|Kasha Bornstein, MSc||University of Miami Miller School of Medicine, Miami, Florida|
|Timothy Montrief, MD, MPH||Jackson Memorial Hospital, Department of Emergency Medicine, Miami, Florida|
|Mehruba Anwar Parris, MD||Jackson Memorial Hospital, Department of Emergency Medicine, Miami, Florida|
Loperamide is an inexpensive, over-the-counter antidiarrheal agent with emerging reports of overdose due to its opioid properties. Although it is considered by many patients to be safe, cardiotoxicity has been reported, prompting the United States Food and Drug Administration to release a warning regarding the arrhythmogenic potential of loperamide. We present a case of a 32-year-old male presenting in acute loperamide overdose and subsequent cardiac dysrhythmia with focal wall motion abnormalities on echocardiogram. This finding has not been previously reported in the literature and is unique in this clinical presentation. We also highlight the potential mechanisms for loperamide cardiotoxicity and its challenging management.
Loperamide is an inexpensive, widely used, nonprescription antidiarrheal. Its mechanism of action involves inhibition of intestinal peristalsis through μ-opioid receptor agonism, calcium channel blockade, calmodulin inhibition, and by decreasing paracellular permeability.1 Loperamide is sold under the trade name Imodium in the United States (U.S.). When initially introduced in the 1970s, loperamide was listed as a Schedule II drug, due to concerns over its opioid properties. Loperamide was transferred to Schedule V in 1977, and then decontrolled in 1982 following multiple volunteer studies showing low risk of dependence at therapeutic doses secondary to its poor oral systemic bioavailability and limited central nervous system penetration.2-4 However, reports of loperamide misuse are increasing, more commonly at very high doses of 70–100 milligrams (mg) per day, either to attenuate the effects of opioid withdrawal or for its euphoric effects.5
As loperamide misuse has become more widespread in the past decade, descriptions of significant cardiac dysrhythmias in the overdose setting have emerged. These include ventricular tachycardia and torsades de pointes secondary to the drug’s ability to block cardiac sodium and potassium channels at high doses.6-7 The U.S. faces an increasing population of opioid-addicted patients with escalating opioid overdose mortality. In the setting of efforts to regulate prescription opioid medication misuse through new legislation, many patients are turning to loperamide as an accessible and inexpensive alternative. An added benefit is the lack of social stigma associated with its use.8 It is imperative that healthcare providers be made aware of this emerging trend of loperamide use and its under-recognized cardiac toxicity. We describe one case of loperamide overdose presenting with cardiac dysrhythmia and focal wall motion abnormalities discovered on echocardiogram.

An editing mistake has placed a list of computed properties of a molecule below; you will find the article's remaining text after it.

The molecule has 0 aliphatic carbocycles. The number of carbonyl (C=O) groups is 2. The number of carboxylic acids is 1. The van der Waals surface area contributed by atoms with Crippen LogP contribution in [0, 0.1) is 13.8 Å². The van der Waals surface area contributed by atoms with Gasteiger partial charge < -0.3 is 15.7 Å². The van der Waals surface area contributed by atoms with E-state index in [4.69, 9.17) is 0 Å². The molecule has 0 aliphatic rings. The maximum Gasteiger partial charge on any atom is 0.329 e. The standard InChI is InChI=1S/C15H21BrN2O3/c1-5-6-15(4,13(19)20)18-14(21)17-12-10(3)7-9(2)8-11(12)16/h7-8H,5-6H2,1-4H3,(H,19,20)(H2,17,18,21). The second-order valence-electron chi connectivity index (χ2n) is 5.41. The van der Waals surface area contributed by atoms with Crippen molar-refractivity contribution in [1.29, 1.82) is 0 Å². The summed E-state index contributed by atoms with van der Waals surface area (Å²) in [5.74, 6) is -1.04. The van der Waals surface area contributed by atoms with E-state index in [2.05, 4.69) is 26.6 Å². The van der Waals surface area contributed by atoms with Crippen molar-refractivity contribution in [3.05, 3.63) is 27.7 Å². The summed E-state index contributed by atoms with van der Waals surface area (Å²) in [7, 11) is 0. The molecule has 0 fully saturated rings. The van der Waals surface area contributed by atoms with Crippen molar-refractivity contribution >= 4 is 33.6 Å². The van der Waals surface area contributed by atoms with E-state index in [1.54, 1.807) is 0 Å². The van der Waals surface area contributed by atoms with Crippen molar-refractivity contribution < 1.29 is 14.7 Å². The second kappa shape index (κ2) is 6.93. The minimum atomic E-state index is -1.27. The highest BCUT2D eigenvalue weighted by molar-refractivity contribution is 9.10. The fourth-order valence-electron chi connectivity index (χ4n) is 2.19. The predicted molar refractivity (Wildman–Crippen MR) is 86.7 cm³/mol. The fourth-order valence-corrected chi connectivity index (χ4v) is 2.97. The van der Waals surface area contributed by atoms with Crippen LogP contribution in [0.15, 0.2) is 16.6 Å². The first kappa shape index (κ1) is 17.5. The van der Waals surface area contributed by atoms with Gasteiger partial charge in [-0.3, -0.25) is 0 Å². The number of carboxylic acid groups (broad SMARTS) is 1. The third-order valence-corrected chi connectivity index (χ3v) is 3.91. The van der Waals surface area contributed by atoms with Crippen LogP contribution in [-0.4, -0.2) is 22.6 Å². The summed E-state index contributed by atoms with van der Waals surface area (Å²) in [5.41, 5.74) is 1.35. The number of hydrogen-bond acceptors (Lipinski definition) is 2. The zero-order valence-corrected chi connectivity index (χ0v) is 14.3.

A 32-year-old man with a history of polysubstance use including heroin was found combative and delirious in his room by staff at his sober living facility. Multiple empty boxes of loperamide were found in his backpack at the scene by emergency medical services. He was given intravenous (IV) fluids and transported to the emergency department (ED). In the ED, he was notably agitated. On physical exam, he was noted to be tachycardic with a regular pulse of 128 beats per minute and a blood pressure of 123/77 millimeters of mercury (mmHg). He was tachypneic with mild respiratory distress, diaphoretic, and oriented to person only. He was intubated for airway protection using etomidate and succinylcholine. An initial electrocardiogram (ECG) showed a regular, wide-complex tachycardia with a prolonged QTc of 473 milliseconds (ms) and QRS of 140 ms, with an RSR’ pattern in lead aVR. This was determined to be sinus tachycardia with a left bundle branch block by the consulting cardiologist and electrophysiologist (Image 1). The patient’s electrolyte levels were within normal limits.
Acutely, in conjunction with poison control the decision was made to manage the patient with 0.4 milligram (mg) IV naloxone, 400 mg IV lidocaine, and one gram IV magnesium. The patient also received 50 milliequivalent (mEq) IV sodium bicarbonate for presumed sodium channel toxicity from the high-dose loperamide. An initial troponin I was elevated to 0.084 nanograms (ng) per milliliter (mL) (reference 0.000–0.045 ng/mL). A point-of-care ultrasound (POCUS) demonstrated left ventricular anterior wall hypokinesis. He underwent emergent cardiac catheterization, which revealed left ventricular anterior wall hypokinesis, angiographically normal cardiac arteries with a left ventricle ejection fraction (LVEF) of 45%, and an elevated left ventricular filling pressure of 23 mmHg.
What do we already know about this clinical entity?
Loperamide is a widely used, nonprescription opioid antidiarrheal typically understood to have low risk of dependence given its low bioavailability and limited central nervous system activity.
What makes this presentation of disease reportable?
Prior to this case, there were no reported instances of cardiac angiography confirming loperamide as a primary pharmacological cause of depressed myocardial function.
What is the major learning point?
Loperamide toxicity can present with elevated cardiac injury markers. Resuscitation should be guided by treatment of factors that may induce electrolyte abnormalities.
How might this improve emergency medicine practice?